Book Image

Causal Inference and Discovery in Python

By : Aleksander Molak
4.7 (9)
Book Image

Causal Inference and Discovery in Python

4.7 (9)
By: Aleksander Molak

Overview of this book

Causal methods present unique challenges compared to traditional machine learning and statistics. Learning causality can be challenging, but it offers distinct advantages that elude a purely statistical mindset. Causal Inference and Discovery in Python helps you unlock the potential of causality. You’ll start with basic motivations behind causal thinking and a comprehensive introduction to Pearlian causal concepts, such as structural causal models, interventions, counterfactuals, and more. Each concept is accompanied by a theoretical explanation and a set of practical exercises with Python code. Next, you’ll dive into the world of causal effect estimation, consistently progressing towards modern machine learning methods. Step-by-step, you’ll discover Python causal ecosystem and harness the power of cutting-edge algorithms. You’ll further explore the mechanics of how “causes leave traces” and compare the main families of causal discovery algorithms. The final chapter gives you a broad outlook into the future of causal AI where we examine challenges and opportunities and provide you with a comprehensive list of resources to learn more. By the end of this book, you will be able to build your own models for causal inference and discovery using statistical and machine learning techniques as well as perform basic project assessment.
Table of Contents (21 chapters)
Part 1: Causality – an Introduction
Part 2: Causal Inference
Part 3: Causal Discovery

A brief history of causality

Causality has a long history and has been addressed by most, if not all, advanced cultures that we know about. Aristotle – one of the most prolific philosophers of ancient Greece – claimed that understanding the causal structure of a process is a necessary ingredient of knowledge about this process. Moreover, he argued that being able to answer why-type questions is the essence of scientific explanation (Falcon, 2006; 2022). Aristotle distinguishes four types of causes (material, formal, efficient, and final), an idea that might capture some interesting aspects of reality as much as it might sound counterintuitive to a contemporary reader.

David Hume, a famous 18th-century Scottish philosopher, proposed a more unified framework for cause-effect relationships. Hume starts with an observation that we never observe cause-effect relationships in the world. The only thing we experience is that some events are conjoined:

We only find, that the one does actually, in fact, follow the other. The impulse of one billiard-ball is attended with motion in the second. This is the whole that appears to the outward senses. The mind feels no sentiment or inward impression from this succession of objects: consequently, there is not, in any single, particular instance of cause and effect, any thing which can suggest the idea of power or necessary connexion” (original spelling; Hume & Millican, 2007; originally published in 1739).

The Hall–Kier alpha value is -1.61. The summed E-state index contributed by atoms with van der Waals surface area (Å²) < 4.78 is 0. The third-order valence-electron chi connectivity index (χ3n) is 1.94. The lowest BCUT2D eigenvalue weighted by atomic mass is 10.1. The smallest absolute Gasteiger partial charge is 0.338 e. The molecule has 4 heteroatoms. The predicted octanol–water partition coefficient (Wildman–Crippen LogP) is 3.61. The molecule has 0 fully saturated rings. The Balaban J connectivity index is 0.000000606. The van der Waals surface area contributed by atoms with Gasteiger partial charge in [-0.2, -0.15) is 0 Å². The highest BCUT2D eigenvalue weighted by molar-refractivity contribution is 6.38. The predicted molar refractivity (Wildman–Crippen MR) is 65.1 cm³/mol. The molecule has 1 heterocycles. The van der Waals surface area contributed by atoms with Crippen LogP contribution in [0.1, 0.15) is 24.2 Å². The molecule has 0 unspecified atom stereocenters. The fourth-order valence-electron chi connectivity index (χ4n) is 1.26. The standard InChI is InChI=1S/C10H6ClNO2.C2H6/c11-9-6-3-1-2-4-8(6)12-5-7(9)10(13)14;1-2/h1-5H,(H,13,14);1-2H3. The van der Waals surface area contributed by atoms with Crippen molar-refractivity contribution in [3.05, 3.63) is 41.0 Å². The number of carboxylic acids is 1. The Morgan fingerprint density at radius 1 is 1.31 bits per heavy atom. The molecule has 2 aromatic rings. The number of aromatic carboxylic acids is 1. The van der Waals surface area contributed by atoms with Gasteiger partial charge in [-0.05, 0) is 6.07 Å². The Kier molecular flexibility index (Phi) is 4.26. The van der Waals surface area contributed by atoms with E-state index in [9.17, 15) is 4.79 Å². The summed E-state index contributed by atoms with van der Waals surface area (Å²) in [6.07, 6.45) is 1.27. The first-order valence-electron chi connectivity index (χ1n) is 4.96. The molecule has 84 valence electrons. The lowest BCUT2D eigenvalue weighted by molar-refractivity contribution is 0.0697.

One interpretation of Hume’s theory of causality (here simplified for clarity) is the following:

  • We only observe how the movement or appearance of object A precedes the movement or appearance of object B
  • If we experience such a succession a sufficient number of times, we’ll develop a feeling of expectation
  • This feeling of expectation is the essence of our concept of causality (it’s not about the world; it’s about a feeling we develop)

Hume’s theory of causality

The interpretation of Hume’s theory of causality that we give here is not the only one. First, Hume presented another definition of causality in his later work An Enquiry Concerning the Human Understanding (1758). Second, not all scholars would necessarily agree with our interpretation (for example, Archie (2005)).

This theory is very interesting from at least two points of view.

First, elements of this theory have a high resemblance to a very powerful idea in psychology called conditioning. Conditioning is a form of learning. There are multiple types of conditioning, but they all rely on a common foundation – namely, association (hence the name for this type of learning – associative learning). In any type of conditioning, we take some event or object (usually called stimulus) and associate it with some behavior or reaction. Associative learning works across species. You can find it in humans, apes, dogs, and cats, but also in much simpler organisms such as snails (Alexander, Audesirk & Audesirk, 1985).


If you want to learn more about different types of conditioning, check this or search for phrases such as classical conditioning versus operant conditioning and names such as Ivan Pavlov and Burrhus Skinner, respectively.

Second, most classic machine learning algorithms also work on the basis of association. When we’re training a neural network in a supervised fashion, we’re trying to find a function that maps input to the output. To do it efficiently, we need to figure out which elements of the input are useful for predicting the output. And, in most cases, association is just good enough for this purpose.